Still it is the bloody history of the Church, both past and present, that keeps me away from what I love and know in my marrow, just as it kept my mother away. We stand on the outside looking in and hoping one day the Church will change; that it will keep the ritual
and remove the slavish dogmatism, the misogyny, the homophobia.
Giordano Bruno was a Dominican friar and an early proponent of the Copernican System, the belief that the sun is the center of the universe. He was eventually condemned to burn at the stake for refusing to recant. As recently as 2000, Cardinal Angelo Soldano declared Bruno’s death to be a “sad episode” but, despite his regret, he defended Bruno’s prosecutors, maintaining that the Inquisitors “had the desire to serve freedom and promote the common good and did everything possible to save his life.” (Wikipedia) We now all know that Soldano did his utmost to shield child abusing priests.
Years later Galileo recanted and saved his life, fortunately for the world of science. In my adolescence it was this history and the violence of the crusades, which led me to doubt that God speaks through such men as those who burnt people at the stake and speared Muslim children on swords.
In seventh grade, I became aware of my attraction to other girls as well as boys. I thought Joan of Arc might be a lesbian, after all she was a military leader, although she paid the heaviest price for it. Mrs. Hannon was the lay-teacher who taught religion and my nemesis. I was very good at memorizing text by that point and was able to ace the tests, but I was unable to sit quietly by as she condemned non-Christians, save the Jews from the Old Testament, gays and murderers to hell. I raised my hand often to ask, “Shouldn’t we just get some faggots (I knew that meant wood also) and burn them now?” She became used to this question and would respond with a sigh “Oh Lucy..”
I talked to God, but I did not respect those in authority, those who were supposed to teach me. Today, the sex scandal that I always knew about, has blown wide open. I do not believe that priests are more pedophilia prone than reverends. I’ve heard enough stories regarding reverends to rival those I’ve heard about priests. The Church steadfastly refuses to accept gays and lesbians. It opposes birth control and abortion. Abortion I can understand, but the opposition to birth control upsets me as much as it did my mother.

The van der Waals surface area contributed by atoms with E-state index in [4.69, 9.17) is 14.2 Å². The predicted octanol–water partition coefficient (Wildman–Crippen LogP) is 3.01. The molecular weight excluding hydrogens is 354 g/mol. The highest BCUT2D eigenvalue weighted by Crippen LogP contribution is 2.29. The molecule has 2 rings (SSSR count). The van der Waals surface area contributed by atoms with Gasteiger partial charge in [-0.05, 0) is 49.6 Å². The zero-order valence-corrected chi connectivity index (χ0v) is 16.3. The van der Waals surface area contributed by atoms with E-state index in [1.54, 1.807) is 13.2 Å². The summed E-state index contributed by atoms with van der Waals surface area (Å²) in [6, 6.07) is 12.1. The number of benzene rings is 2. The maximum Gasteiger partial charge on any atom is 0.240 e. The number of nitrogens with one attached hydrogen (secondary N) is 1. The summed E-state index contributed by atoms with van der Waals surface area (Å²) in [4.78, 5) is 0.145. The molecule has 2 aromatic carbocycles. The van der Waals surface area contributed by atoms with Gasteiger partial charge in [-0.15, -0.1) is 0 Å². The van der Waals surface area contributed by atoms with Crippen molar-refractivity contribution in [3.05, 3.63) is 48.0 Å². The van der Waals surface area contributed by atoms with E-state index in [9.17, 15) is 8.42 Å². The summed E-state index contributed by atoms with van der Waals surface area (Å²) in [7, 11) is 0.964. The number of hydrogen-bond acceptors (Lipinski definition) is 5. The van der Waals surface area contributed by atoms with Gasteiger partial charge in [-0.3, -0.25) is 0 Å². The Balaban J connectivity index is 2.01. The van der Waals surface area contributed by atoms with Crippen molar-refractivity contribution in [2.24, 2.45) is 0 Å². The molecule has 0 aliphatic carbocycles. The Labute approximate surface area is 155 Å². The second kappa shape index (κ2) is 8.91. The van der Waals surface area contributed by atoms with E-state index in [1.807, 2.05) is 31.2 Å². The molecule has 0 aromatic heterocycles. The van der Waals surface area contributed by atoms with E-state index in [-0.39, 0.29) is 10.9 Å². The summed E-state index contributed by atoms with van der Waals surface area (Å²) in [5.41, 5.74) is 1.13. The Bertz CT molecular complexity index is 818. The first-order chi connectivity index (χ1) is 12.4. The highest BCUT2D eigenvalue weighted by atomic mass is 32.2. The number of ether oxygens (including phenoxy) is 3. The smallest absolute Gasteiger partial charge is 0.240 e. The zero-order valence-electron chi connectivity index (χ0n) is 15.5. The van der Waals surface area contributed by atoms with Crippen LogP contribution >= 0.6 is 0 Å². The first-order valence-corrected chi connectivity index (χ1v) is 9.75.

A new pope, Pope Frances, promises to look after the poor, though he did little to stand up to Pinochet. Would he be here, if he had done that? I have long been attracted to Liberation Theology, the defense of the poor in the world. This pope may help the poor, may welcome the Liberation Theologists that Benedict hounded out of the Church, back. This is a start. Those Nuns on the Bus are also a start. These women are cheek to jowl with the poor of the world and they show Christ’s love directly, skin to skin. They are asking the Church to change, to allow women priests, to allow contraception and to open it’s arms to gays and lesbians. Will the Church change. Maybe not. It has a strong base in more socially conservative and repressive Latin America and Africa.
Do I miss the Church. Yes. Do I want to go back. No. I sit on my Sundays reading and writing or I go on a long walk in God’s greatest church.
The Boy out in the Rain
Pattering the tin roof
Mushing last-year’s leaves
He is all shadow now
Lost boy grown ancient
The pirates are dead
Eaten by an army of crocs
There are no more Wendys
With their perspicacious needles
And threads of light
Tonight he picks at the shutters
For a memory of warmth
I’d let him in
If he didn’t have such long claws
Lucy Simpson, 4-2013